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ITIL :: View topic - Incident to Problem in Application Environment
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Incident to Problem in Application Environment

 
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aulvin
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PostPosted: Fri May 21, 2010 6:07 am    Post subject: Incident to Problem in Application Environment Reply with quote

Dear expert,

I am with large organisation that use SAP as our back-end system. For ticketing system we are using Remedy.

At this moment, we use Incident, Change and Request module in Remedy. We are planning to apply Problem Management in our process.

I would like to understand in which stage that incident will be considered as a problem?

Herewith illustration of our current process:
1. Incident that is caused by user mistake --> Stays as incident
2. Incident that is caused by bug (i.e. reporting, invoice printing, etc) --> We will derived change ticket from this incident
3. Incident that is caused by hardware failure (i.e. system down, network failure) --> Stays as incident

Based on that illustration, what kind of incident that lead to a problem in application environment? What scenarios that comes to my mind, if incident caused by user mistake, but it is happened regularly, then we create problem ticket. The rest, I could not think of it.. Please help me with example or illustration.

Your feedback is highly appreciated.. thanks!
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UKVIKING
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Joined: Sep 16, 2006
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Location: London, UK

PostPosted: Fri May 21, 2010 3:47 pm    Post subject: Reply with quote

incidents never become a problem

incidents are incidents

problems are problems

Are you familiar with ITIL ?

there is a well documented definition of both
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John Hardesty
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Change Management is POWER & CONTROL. /....evil laughter
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UKVIKING
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PostPosted: Fri May 21, 2010 5:20 pm    Post subject: Reply with quote

Aulvin

1 = forget the tool - Remedy.
2 - go get the ITIL books - v2 or v3. preferably V2. Also look to the other ITIL V2 books about application management

Now to the heart of the matter - as I read it

You want to figure out what to do with application bug fixes and errors and how to classify them.

You are missing a key element from the description you put

If there is a fault (use the neutral word) with the application, this is what I recommend happen

1 - an incident ticket is raised
2 - it is analysed and determined whether it is U.I.E - User Input error or
if the fault is the underlying server (wintel or unix or mainframe) or the service - database web or such like. If none of these are the quickly analysed reason for the fault, then what is the resolution to the fault if any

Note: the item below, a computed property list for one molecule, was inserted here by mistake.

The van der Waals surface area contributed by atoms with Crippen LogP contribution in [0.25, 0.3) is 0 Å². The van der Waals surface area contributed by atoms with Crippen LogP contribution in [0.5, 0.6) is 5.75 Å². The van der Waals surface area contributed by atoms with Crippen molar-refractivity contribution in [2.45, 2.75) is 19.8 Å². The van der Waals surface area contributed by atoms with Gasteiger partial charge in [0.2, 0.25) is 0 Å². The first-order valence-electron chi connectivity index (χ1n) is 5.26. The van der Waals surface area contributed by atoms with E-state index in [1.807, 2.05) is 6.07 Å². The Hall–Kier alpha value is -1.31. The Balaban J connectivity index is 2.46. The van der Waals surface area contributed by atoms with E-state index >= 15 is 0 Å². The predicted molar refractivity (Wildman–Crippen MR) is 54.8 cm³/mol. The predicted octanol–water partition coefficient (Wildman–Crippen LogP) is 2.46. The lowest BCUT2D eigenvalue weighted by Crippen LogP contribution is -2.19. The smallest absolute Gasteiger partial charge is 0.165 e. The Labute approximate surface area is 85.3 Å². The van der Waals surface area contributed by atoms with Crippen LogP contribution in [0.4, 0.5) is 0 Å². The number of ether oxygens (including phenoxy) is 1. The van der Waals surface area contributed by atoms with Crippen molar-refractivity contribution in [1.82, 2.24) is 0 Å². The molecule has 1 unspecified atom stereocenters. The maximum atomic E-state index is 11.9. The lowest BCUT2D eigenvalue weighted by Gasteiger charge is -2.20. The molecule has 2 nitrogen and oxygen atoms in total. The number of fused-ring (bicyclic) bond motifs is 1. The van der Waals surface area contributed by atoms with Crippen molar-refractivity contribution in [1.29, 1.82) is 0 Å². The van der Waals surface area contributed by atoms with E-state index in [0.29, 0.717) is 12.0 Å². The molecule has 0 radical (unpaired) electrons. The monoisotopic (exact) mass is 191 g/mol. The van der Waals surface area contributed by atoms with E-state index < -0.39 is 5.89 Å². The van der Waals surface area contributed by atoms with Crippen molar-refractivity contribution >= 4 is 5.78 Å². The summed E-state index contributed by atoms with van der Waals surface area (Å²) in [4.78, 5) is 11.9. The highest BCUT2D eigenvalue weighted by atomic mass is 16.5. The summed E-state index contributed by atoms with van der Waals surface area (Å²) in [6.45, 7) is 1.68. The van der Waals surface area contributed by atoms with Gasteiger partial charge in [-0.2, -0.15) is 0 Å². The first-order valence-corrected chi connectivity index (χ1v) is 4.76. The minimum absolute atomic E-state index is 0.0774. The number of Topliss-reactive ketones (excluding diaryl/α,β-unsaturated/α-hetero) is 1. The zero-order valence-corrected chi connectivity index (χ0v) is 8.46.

3- if the fault points to the application as being faulty, then this needs to jump from the incident mgmt to the application defect mgmt process.

This process feeds the development of the solution to the appropriate team. This could be considered the application problem mgmt process - but it is actually part of the Software development lifecycle for that application under defect mgmt

The Defect would be triaged and determined how urgent or not the solution is needed. Then it is developed, tested and once accepted as the solution brought to the change mgmt process for deployment into production

So where does that leave problem mgmt

Hmm. the phrase IT depends comes to mind

For the application, I would consider the SDLC and hot fix / big fix path the problem mgmt process. But I would have it as an add on to the PM process

The incident / fault may still recur over and over again. it should be recorded as an incident and referenced to the Defect mgmt process

Your policy, process and procedures should reflect this.
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John Hardesty
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Change Management is POWER & CONTROL. /....evil laughter
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thechosenone69
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Joined: Jun 06, 2007
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PostPosted: Fri May 21, 2010 7:44 pm    Post subject: Reply with quote

Aulvin,

In addition to what UK have said. Incidents can relate to problems but they do not become a problem. For example you exchange server crashed and you dont know what is the root cause of the problem. you log a record for it, then relate any related incidents from users to it. But ya having that said, you should invest in the ITIL books and start reading.
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Ali Makahleh
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ITILV2 Service Manager(Red Badge),
ITILV3 Expert(Lilac Badge) Certified.

“If you can't describe what you are doing as a process, you don't know what you're doing." W. Edwards Deming.
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Diarmid
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Location: Newcastle-under-Lyme